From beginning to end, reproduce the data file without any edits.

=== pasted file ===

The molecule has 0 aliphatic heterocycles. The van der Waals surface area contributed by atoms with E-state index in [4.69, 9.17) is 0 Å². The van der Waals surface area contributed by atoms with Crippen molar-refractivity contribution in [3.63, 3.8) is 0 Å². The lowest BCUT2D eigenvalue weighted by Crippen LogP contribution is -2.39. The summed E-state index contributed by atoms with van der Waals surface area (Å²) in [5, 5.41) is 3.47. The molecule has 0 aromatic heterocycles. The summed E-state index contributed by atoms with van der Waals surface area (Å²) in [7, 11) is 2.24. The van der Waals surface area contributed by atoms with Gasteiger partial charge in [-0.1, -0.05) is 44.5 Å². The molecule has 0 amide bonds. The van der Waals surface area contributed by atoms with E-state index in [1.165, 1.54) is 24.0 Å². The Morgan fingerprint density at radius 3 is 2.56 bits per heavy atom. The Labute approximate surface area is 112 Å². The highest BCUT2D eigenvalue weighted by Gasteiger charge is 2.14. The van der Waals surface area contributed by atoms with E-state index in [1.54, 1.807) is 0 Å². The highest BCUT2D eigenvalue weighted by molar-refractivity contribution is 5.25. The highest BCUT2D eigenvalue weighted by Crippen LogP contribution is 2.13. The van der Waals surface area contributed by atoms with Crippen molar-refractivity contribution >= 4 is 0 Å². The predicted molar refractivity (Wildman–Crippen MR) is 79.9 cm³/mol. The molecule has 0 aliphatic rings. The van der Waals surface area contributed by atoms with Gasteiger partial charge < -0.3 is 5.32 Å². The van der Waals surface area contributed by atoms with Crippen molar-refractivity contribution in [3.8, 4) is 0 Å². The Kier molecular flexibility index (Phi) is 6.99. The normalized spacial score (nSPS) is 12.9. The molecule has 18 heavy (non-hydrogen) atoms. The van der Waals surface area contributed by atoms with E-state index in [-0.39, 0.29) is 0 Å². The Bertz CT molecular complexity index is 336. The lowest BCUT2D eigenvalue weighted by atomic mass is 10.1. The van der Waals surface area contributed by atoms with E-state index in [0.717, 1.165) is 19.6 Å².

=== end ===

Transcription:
The molecule has 0 aliphatic heterocycles. The van der Waals surface area contributed by atoms with E-state index in [4.69, 9.17) is 0 Å². The van der Waals surface area contributed by atoms with Crippen molar-refractivity contribution in [3.63, 3.8) is 0 Å². The lowest BCUT2D eigenvalue weighted by Crippen LogP contribution is -2.39. The summed E-state index contributed by atoms with van der Waals surface area (Å²) in [5, 5.41) is 3.47. The molecule has 0 aromatic heterocycles. The summed E-state index contributed by atoms with van der Waals surface area (Å²) in [7, 11) is 2.24. The van der Waals surface area contributed by atoms with Gasteiger partial charge in [-0.1, -0.05) is 44.5 Å². The molecule has 0 amide bonds. The van der Waals surface area contributed by atoms with E-state index in [1.165, 1.54) is 24.0 Å². The Morgan fingerprint density at radius 3 is 2.56 bits per heavy atom. The Labute approximate surface area is 112 Å². The highest BCUT2D eigenvalue weighted by Gasteiger charge is 2.14. The van der Waals surface area contributed by atoms with E-state index in [1.54, 1.807) is 0 Å². The highest BCUT2D eigenvalue weighted by molar-refractivity contribution is 5.25. The highest BCUT2D eigenvalue weighted by Crippen LogP contribution is 2.13. The van der Waals surface area contributed by atoms with Crippen molar-refractivity contribution >= 4 is 0 Å². The predicted molar refractivity (Wildman–Crippen MR) is 79.9 cm³/mol. The molecule has 0 aliphatic rings. The van der Waals surface area contributed by atoms with Gasteiger partial charge < -0.3 is 5.32 Å². The van der Waals surface area contributed by atoms with Crippen molar-refractivity contribution in [3.8, 4) is 0 Å². The Kier molecular flexibility index (Phi) is 6.99. The normalized spacial score (nSPS) is 12.9. The molecule has 18 heavy (non-hydrogen) atoms. The van der Waals surface area contributed by atoms with E-state index in [-0.39, 0.29) is 0 Å². The Bertz CT molecular complexity index is 336. The lowest BCUT2D eigenvalue weighted by atomic mass is 10.1. The van der Waals surface area contributed by atoms with E-state index in [0.717, 1.165) is 19.6 Å².